Just before summer break, Teacher Tam, Jasmine’s history teacher, told her about a magical history tour he’d planned for her. Two weeks later Nai Nai went to heaven and Gong Gong Gramps moved in. To cheer him up one rainy day, Jasmine told him that the tour included eighteen sites and the first stop was the Hong Kong ferris wheel. ‘At each place there’ll be a clue to the next site, and one letter of a mystery message,’ she said.
That afternoon they were on the ferris wheel, climbing higher and higher, high as the clouds, when there was a rushing, a sucking, a watery lick, and they were standing in front of a stone reading the characters ???. ‘What happened?’ said Gramps.
Jasmine’s parents didn’t call her Hong Kong History Girl for nothing. She knew exactly where they were: Sung Wong Toi, Hong Kong’s most ancient relic. The ferris wheel must have spun them from Central to Kowloon City. Is that why the crew man who chose their carriage had looked so strange?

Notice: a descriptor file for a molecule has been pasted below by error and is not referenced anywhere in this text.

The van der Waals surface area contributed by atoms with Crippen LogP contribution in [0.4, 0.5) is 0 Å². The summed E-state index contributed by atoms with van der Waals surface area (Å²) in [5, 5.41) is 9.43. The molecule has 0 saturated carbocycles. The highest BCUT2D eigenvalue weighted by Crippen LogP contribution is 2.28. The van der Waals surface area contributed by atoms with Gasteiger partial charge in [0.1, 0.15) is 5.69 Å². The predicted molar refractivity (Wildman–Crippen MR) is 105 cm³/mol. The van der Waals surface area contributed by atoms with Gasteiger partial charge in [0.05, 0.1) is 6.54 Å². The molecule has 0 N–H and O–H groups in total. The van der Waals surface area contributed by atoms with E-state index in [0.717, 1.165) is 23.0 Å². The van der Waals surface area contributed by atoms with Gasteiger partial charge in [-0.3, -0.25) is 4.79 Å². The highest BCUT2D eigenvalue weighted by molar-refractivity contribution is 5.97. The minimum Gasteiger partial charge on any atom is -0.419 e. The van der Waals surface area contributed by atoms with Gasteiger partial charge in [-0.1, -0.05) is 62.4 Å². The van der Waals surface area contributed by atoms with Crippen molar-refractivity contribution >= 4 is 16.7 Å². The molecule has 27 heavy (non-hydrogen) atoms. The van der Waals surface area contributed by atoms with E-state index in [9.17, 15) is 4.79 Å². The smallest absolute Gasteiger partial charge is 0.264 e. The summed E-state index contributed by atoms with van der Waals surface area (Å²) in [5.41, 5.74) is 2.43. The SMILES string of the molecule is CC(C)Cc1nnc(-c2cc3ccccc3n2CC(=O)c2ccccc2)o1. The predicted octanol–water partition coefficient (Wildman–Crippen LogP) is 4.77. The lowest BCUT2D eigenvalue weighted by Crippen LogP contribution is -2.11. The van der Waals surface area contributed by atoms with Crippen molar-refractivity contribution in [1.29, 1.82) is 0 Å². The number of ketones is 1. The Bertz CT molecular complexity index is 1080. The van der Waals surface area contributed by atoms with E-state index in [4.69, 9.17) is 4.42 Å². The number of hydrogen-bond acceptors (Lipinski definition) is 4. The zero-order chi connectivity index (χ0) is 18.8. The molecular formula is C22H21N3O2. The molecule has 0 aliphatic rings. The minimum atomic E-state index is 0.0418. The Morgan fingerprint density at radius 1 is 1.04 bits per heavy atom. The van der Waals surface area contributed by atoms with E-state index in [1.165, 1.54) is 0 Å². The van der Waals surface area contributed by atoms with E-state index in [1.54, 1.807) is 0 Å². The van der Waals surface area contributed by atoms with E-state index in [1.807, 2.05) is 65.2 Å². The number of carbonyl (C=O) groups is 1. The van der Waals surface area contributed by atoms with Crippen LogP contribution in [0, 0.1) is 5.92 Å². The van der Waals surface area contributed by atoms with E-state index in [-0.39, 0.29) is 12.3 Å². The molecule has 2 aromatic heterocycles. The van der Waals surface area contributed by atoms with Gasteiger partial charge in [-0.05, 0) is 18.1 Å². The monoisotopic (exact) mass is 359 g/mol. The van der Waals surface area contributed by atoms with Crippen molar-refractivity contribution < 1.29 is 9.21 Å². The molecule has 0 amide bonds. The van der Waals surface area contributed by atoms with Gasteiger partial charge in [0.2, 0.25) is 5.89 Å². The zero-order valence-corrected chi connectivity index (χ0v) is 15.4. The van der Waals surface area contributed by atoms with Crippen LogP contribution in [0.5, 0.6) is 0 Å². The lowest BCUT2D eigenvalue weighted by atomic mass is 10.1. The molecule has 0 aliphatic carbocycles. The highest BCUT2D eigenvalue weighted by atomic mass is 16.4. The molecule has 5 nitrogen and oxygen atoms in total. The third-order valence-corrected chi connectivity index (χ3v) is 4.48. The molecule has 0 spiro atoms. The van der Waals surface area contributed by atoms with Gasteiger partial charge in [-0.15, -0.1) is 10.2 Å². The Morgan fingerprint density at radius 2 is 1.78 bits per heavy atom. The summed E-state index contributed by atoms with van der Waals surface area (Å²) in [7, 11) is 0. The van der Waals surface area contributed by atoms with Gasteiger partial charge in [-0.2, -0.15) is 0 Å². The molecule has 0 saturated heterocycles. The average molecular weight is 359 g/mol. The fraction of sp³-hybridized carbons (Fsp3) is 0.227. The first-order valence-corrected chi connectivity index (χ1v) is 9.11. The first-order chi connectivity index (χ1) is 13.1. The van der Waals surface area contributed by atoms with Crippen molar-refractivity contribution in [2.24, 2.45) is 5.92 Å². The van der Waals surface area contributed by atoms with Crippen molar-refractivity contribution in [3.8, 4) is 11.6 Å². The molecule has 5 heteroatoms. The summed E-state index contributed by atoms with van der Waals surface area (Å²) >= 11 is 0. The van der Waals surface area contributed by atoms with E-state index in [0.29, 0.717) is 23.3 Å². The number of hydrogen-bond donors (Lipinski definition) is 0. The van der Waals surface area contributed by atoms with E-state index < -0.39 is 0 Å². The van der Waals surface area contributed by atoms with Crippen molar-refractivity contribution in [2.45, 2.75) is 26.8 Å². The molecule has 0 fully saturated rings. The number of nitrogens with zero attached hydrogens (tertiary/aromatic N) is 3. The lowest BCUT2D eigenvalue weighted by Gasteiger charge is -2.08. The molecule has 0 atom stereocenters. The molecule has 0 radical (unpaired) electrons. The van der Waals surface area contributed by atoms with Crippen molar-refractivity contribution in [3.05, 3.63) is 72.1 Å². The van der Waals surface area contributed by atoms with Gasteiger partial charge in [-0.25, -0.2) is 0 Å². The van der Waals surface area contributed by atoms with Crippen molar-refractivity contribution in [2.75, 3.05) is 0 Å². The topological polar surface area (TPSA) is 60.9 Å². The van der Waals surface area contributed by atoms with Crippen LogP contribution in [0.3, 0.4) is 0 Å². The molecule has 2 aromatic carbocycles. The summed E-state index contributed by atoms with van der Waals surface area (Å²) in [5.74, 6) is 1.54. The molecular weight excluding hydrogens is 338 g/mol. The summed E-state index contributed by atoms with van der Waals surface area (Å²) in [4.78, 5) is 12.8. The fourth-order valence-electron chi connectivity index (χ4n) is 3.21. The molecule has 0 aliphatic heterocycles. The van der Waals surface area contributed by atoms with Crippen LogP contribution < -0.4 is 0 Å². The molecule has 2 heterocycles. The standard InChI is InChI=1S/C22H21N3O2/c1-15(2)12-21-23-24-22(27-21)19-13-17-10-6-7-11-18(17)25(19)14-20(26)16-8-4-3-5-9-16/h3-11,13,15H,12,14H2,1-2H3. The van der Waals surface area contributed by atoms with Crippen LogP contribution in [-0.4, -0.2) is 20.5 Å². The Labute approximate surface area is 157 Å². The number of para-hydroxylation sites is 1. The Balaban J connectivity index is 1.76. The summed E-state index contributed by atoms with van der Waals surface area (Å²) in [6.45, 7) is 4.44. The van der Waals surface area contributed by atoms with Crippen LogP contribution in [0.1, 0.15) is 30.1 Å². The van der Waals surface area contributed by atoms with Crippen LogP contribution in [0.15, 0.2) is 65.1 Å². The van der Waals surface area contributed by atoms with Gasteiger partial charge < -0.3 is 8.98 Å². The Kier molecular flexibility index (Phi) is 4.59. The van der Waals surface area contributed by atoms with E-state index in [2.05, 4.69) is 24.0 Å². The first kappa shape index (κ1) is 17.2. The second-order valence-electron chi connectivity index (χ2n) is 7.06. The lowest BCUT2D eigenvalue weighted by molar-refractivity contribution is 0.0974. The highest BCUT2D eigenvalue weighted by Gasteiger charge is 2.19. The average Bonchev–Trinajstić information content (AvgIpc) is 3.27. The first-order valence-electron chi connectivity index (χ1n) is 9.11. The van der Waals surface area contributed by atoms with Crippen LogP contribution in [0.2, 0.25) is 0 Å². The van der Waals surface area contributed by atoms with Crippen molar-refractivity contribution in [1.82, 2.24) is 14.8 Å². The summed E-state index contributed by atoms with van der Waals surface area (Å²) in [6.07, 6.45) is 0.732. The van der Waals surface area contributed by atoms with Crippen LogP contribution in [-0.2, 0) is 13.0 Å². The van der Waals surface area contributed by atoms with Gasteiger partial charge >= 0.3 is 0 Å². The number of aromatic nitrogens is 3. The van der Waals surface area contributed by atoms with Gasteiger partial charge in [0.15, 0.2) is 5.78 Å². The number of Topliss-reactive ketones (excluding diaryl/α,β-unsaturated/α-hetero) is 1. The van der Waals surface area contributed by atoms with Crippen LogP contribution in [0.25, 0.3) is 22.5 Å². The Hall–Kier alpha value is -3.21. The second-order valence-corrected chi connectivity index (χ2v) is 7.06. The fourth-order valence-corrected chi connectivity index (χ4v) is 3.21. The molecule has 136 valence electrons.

Jasmine read from her phone app: carved by locals around 1279, this slab of rock was blasted from a boulder when building Hong Kong’s old airport, Kai Tak. To escape from the Mongols, a courtier jumped into the sea here with the last Southern Song emperor, a boy, strapped to his back.
‘Maybe it was carved by Nai Nai’s great-to-the-eighteenth gong gong,’ said Gramps.
Jasmine wasn’t good at Maths so she didn’t comment. Instead she asked him to help her find the clue.
‘What about this?’ Gramps reached down the wall of a dry fountain where he was sitting.
Yeah! Jasmine tore the envelope open. The clue to the next relic: the most ancient pagoda in Hong Kong.
The first mystery letter was I.